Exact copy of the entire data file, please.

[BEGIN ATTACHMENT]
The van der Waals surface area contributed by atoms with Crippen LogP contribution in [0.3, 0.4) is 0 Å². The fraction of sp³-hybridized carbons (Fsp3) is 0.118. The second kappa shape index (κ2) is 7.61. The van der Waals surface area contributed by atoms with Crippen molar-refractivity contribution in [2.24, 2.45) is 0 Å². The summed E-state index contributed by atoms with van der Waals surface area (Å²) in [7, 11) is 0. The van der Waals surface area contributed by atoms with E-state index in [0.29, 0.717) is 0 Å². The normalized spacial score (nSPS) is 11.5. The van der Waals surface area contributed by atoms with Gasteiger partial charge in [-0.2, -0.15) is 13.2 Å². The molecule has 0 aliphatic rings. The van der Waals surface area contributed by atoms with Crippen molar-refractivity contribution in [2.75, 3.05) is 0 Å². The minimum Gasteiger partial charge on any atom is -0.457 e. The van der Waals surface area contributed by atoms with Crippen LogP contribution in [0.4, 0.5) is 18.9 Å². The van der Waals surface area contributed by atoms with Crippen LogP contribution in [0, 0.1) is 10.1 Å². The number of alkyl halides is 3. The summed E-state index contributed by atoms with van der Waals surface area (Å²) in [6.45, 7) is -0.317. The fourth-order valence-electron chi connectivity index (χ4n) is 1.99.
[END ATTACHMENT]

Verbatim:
The van der Waals surface area contributed by atoms with Crippen LogP contribution in [0.3, 0.4) is 0 Å². The fraction of sp³-hybridized carbons (Fsp3) is 0.118. The second kappa shape index (κ2) is 7.61. The van der Waals surface area contributed by atoms with Crippen molar-refractivity contribution in [2.24, 2.45) is 0 Å². The summed E-state index contributed by atoms with van der Waals surface area (Å²) in [7, 11) is 0. The van der Waals surface area contributed by atoms with E-state index in [0.29, 0.717) is 0 Å². The normalized spacial score (nSPS) is 11.5. The van der Waals surface area contributed by atoms with Gasteiger partial charge in [-0.2, -0.15) is 13.2 Å². The molecule has 0 aliphatic rings. The van der Waals surface area contributed by atoms with Crippen molar-refractivity contribution in [2.75, 3.05) is 0 Å². The minimum Gasteiger partial charge on any atom is -0.457 e. The van der Waals surface area contributed by atoms with Crippen LogP contribution in [0.4, 0.5) is 18.9 Å². The van der Waals surface area contributed by atoms with Crippen LogP contribution in [0, 0.1) is 10.1 Å². The number of alkyl halides is 3. The summed E-state index contributed by atoms with van der Waals surface area (Å²) in [6.45, 7) is -0.317. The fourth-order valence-electron chi connectivity index (χ4n) is 1.99.